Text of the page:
A COUPLE of months ago, former Vice President Joice Mujuru, who was expelled from Zanu-PF because of her unbridled and treacherous ambition which saw her seeking to unconstitutionally unseat President Mugabe, issued a statement purporting to apologise for having been part of the revolutionary party. In the statement she issued through the private Press, Dr Mujuru apologised for Zanu-PF’s “failures” and disowned the ruling party and its ideals and sought to project herself as transfigured thanks to some Damascene moment she had experienced.

“For my own role in this failure, I am truly sorry and I apologise to my fellow Zimbabweans,” she said. She added: “This humbling experience has afforded me the opportunity to reflect on the higher ideals of the armed struggle and with sadness, I have had to digest the many shortcomings in delivery. It is a time in our history of contrition and reflection, for cleansing and for divinity of faith.”

We were not exactly surprised by her volte face, which is characteristic of all those whose actions are not rooted in principle. Just this week we witnessed Mujuru release a manifesto titled “Blueprint to Unlock Investment and Leverage for Development” (BUILD).

The most important thing about it is that it solidifies her treachery and rebuttal of the ideals of the liberation struggle chiefly by seeking to reverse the land reform and indigenisation programmes which are the hallmarks of the latter and final stages of this country’s quest for self-determination.

Mujuru was one of the many cadres that fought the armed struggle, the Second Chimurenga, which struggle was continued in the land reform and indigenisation programmes. She seemed committed to what the party was doing and benefited immensely from the same policies despite attempts now to disown them without surrendering everything that has made her who she is in the past 35 years.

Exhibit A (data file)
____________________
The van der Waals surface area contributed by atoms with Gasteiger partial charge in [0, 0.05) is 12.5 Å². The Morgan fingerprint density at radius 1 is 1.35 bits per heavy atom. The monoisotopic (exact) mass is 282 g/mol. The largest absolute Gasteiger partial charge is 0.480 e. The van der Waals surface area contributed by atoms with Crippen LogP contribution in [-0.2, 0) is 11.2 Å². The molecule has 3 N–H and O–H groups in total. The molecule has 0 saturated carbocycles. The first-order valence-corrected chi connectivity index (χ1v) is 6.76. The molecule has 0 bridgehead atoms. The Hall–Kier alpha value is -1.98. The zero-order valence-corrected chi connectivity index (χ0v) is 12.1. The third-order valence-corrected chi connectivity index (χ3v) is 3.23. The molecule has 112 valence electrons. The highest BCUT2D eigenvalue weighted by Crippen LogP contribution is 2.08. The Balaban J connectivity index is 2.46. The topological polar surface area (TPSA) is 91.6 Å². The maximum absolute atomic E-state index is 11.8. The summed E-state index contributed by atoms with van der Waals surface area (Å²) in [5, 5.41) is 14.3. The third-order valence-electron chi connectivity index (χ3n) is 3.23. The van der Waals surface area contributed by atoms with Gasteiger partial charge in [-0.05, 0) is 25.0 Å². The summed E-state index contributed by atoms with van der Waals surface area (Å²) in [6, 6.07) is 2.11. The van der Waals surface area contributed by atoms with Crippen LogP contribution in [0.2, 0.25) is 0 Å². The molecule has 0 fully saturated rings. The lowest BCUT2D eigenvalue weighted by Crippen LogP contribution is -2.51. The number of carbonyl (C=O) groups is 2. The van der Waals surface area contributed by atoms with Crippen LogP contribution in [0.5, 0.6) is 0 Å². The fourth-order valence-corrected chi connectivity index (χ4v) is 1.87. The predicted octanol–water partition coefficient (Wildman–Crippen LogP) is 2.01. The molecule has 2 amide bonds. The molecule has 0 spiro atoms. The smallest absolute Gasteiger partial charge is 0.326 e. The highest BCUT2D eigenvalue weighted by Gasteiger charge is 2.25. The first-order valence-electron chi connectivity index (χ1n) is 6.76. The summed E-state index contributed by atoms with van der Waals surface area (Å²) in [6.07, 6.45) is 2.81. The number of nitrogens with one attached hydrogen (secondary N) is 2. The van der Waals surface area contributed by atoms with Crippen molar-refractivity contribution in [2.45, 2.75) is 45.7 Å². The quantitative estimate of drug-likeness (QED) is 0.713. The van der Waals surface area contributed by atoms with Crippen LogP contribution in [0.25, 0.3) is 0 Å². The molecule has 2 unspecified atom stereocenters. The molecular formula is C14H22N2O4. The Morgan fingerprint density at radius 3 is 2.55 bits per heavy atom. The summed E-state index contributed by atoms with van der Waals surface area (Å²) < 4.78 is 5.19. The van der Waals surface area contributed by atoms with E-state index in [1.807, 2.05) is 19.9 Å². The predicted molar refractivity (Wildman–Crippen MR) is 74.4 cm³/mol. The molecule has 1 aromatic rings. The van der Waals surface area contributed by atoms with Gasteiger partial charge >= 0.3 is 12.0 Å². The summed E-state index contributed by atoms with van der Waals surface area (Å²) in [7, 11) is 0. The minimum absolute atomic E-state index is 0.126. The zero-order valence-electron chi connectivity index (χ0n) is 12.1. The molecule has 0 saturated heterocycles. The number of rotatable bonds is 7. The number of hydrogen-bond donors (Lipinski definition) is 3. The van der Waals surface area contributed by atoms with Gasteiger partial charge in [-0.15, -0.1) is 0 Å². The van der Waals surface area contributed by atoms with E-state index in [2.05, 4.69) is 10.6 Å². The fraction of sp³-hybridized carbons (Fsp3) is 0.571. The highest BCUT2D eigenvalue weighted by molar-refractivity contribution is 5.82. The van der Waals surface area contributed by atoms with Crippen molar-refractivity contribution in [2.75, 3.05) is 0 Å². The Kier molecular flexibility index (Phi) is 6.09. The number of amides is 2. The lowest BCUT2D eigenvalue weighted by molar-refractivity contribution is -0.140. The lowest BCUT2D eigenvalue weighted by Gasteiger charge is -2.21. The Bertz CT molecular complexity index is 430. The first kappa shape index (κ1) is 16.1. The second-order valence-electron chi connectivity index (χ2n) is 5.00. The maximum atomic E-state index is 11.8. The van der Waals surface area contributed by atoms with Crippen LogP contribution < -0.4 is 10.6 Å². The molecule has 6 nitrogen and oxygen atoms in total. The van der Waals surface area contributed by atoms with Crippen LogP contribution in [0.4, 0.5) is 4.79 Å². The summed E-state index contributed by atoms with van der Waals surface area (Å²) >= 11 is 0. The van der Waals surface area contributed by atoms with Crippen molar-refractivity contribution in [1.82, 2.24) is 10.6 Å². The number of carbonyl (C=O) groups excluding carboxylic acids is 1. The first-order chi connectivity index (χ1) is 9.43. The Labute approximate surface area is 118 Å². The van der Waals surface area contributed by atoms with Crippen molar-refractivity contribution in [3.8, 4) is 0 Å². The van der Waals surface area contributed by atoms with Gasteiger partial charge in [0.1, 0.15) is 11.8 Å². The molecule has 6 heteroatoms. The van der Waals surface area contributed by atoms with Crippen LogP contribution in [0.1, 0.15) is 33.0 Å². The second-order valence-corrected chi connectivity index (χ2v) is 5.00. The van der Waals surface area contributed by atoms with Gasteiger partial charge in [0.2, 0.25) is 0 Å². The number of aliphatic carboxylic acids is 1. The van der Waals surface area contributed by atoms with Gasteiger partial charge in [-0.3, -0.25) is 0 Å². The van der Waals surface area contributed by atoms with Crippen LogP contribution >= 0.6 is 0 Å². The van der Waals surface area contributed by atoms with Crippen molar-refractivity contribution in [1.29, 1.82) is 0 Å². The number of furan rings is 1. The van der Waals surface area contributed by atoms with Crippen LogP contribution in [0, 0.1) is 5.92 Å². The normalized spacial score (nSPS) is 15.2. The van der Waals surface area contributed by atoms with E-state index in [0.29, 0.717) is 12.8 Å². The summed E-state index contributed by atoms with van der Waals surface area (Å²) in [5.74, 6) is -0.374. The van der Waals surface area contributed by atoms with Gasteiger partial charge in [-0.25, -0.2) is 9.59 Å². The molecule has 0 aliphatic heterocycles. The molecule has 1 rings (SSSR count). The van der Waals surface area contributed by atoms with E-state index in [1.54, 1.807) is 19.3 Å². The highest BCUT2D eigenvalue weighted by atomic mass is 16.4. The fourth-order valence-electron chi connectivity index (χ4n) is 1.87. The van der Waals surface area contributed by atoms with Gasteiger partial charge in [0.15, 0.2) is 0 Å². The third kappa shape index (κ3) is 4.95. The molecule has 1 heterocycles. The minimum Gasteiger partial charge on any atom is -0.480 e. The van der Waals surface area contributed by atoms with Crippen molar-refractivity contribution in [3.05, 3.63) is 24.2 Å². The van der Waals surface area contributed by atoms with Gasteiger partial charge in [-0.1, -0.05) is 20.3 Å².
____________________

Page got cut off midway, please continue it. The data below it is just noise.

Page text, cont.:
The change-over is shocking.

Mujuru has all, but given away her heritage and credentials. What this means is that Joice Mujuru is a lost, wondering soul. She cannot claim any stake in the liberation narrative because she has disowned it and called it a hoax and a mistake. Equally, she cannot pretend to be a poster girl for the ordinary, poor Zimbabwean because she has not shown to be one of them; everybody knows her mean, acquisitive and generally corrupt nature which has made her family one of the richest in the country.

This is the kind of background on which she is seeking to rebuild her political career as a child of, now against, Zanu-PF. There are no prizes for guessing that she will fail spectacularly.

She will not be able to claim liberation credentials — for long a favourable attribute — but she cannot also purport to champion the neo-liberal ideals that the Western-sponsored opposition is identifiable with. Her manifesto has been identified as a veritable theft of ideas and the opposition rightly claimed that she was singing their song and chorus.

We do not expect her to master this song better than its exponents, especially when there is little time between now and the next elections, due in 2018.

This is the shaky ground on which the Mujuru project is built.

Even where there are people ready to embrace her as an addition to the opposition legion, many uncomfortable questions are being asked about her personal integrity, but also about whether she would have turned against Zanu-PF had she not been expelled?

In short, does she have principles enough to lead a country in a global environment where world powers use their financial clout to steal the future of developing, poor nations? An albatross hangs around the neck of Mujuru and it is clear that she will not amount to much. That, besides, has been the way of other cadres who strayed from the revolutionary path.